After being convicted of the brutal rape and murder of a nun, Johnny Frank Garrett has given up on society, faith, and justice. A young man with mental handicaps, he uses his last words and last acts before lethal injection to curse those that worked to put him to death.
Director: Simon Rumley
Starring: Mike Doyle, Erin Cummings, Sean Patrick Flannery
Based on the Jesse Quakenbush documentary ‘The Last Word.’ Simon Rumley, best known for “P Is for Pressure” directs a new telling of the dramatic story of an innocent man’s execution and his vow to seek revenge from the beyond, on those who wrongfully convicted him. An incredibly timely tale of police overreach and courtroom corruption.
Traditionally horror movies haven’t been kind to the state of Texas and its citizens, and this film isn’t going to help change that. To be fair Texas does seem to be filled with a collection of psychopaths and cannibals. The characters here are either represented as smug cowboy wannabes, evil conservatives, or bumbling white trash.
Sean Patrick Flannery plays the only juror who doesn’t immediately throw Johnny a guilty vote, after little deliberation he changes his mind and the death penalty is handed out to the young man. Flannery is a veteran of genre fare and helps to center a film that often descends into overwrought scenarios and broad performances. He also handles the numerous scenes of him slowly walking down corridors with aplomb.
The overacting isn’t a mortal blow to the movie, which has a haunting soundtrack, and interesting direction. However, there are few facts and moments of honest reflection upon the case of Johnny Frank Garrett. This should be seen as more of a heightened companion piece to the documentary than a standalone picture.
Most of the film follows the months after the death of Johnny Frank Garrett. One by one it seems those involved with the case are dying either through suicide or elaborate accidents. In reality many of those people connected to his case did in fact die, mostly from cancer, which isn’t as exciting. Sean Patrick Flannery becomes ever more convinced that it is the curse placed on them that is to be blamed, especially after his son is discovered to have a degenerative heart defect. He believes that if he can clear Johnny’s name and find the real killer, the curse will be lifted and he can return to his dreary sweaty existence in the backwoods of Texas but with a healthy son at least.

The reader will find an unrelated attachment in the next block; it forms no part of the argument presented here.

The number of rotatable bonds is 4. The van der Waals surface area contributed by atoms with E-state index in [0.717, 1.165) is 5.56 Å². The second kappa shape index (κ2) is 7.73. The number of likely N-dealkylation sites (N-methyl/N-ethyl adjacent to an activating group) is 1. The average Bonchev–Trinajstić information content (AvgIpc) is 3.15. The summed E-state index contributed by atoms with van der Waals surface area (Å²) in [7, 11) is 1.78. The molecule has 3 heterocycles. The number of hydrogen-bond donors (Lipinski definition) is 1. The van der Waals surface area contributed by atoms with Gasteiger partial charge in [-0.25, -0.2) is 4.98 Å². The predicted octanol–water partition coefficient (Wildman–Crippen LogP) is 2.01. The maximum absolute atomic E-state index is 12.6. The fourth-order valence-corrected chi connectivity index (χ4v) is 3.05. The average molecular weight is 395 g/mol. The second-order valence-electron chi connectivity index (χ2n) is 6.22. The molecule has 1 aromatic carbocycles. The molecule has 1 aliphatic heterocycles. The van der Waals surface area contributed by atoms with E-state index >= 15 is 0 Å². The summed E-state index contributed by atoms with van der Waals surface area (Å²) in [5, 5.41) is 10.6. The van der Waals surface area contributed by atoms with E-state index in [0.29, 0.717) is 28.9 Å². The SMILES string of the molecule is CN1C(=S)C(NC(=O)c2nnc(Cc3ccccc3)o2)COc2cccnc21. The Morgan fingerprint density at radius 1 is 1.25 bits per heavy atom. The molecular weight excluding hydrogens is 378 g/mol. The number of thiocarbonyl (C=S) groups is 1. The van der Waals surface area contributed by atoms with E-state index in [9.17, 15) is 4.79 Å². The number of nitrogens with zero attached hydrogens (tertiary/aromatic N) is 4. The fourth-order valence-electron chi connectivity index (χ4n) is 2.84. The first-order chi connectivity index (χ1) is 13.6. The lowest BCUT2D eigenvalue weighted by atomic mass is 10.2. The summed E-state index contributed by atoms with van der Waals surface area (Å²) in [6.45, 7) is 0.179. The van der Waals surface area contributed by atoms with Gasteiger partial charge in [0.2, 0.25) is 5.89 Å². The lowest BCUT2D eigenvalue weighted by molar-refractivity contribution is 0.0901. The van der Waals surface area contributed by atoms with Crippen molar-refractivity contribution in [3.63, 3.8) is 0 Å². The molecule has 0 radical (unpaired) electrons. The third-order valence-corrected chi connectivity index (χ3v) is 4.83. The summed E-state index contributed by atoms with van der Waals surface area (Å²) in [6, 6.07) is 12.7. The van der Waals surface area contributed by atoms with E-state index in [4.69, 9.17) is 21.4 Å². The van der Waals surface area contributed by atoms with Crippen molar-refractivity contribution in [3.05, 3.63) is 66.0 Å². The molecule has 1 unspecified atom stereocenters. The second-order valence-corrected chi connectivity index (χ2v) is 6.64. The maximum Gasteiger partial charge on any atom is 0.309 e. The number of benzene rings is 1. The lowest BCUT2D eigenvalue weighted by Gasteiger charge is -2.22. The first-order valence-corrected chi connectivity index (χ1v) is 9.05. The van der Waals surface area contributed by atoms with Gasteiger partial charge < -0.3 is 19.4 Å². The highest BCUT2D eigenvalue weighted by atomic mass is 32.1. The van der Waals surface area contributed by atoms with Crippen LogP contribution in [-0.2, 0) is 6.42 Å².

Much of the plot is too thin a frame to hang an entire movie from. Which leads to some bloated scenes of hallucinations that could have easily been cut. Logical leaps are taken with no attempt at a rationalization of motivation. That alone is pretty standard for a horror movie, only about 10% of them are watched for the intricate plot details. If there’s a passing familiarity with the case, the names mentioned will make more sense, but coming into the movie blind it will sort of blend together.
Even though this is based on an actual case, it’s still a schlocky horror movie. The scenes of Garrett’s curse killing victims are worth the price of admission. Assuming that the price of admission is free on a VOD service. Its final act is a textbook case of over acting and needless violence. The final confrontation is almost laughable when compared to the tone of the previous hour and a half. It swings wildly and misses at creating anything of value to take away.
“Johnny Frank Garrett’s Last Word” may have been hindered by the writer’s need to include details that a large portion of the viewing public would not be privy to. The story of a man being killed and seeking his revenge from beyond the grave is one that has been told before and it was interesting to see it in a real world context, or as real world as this can be considered.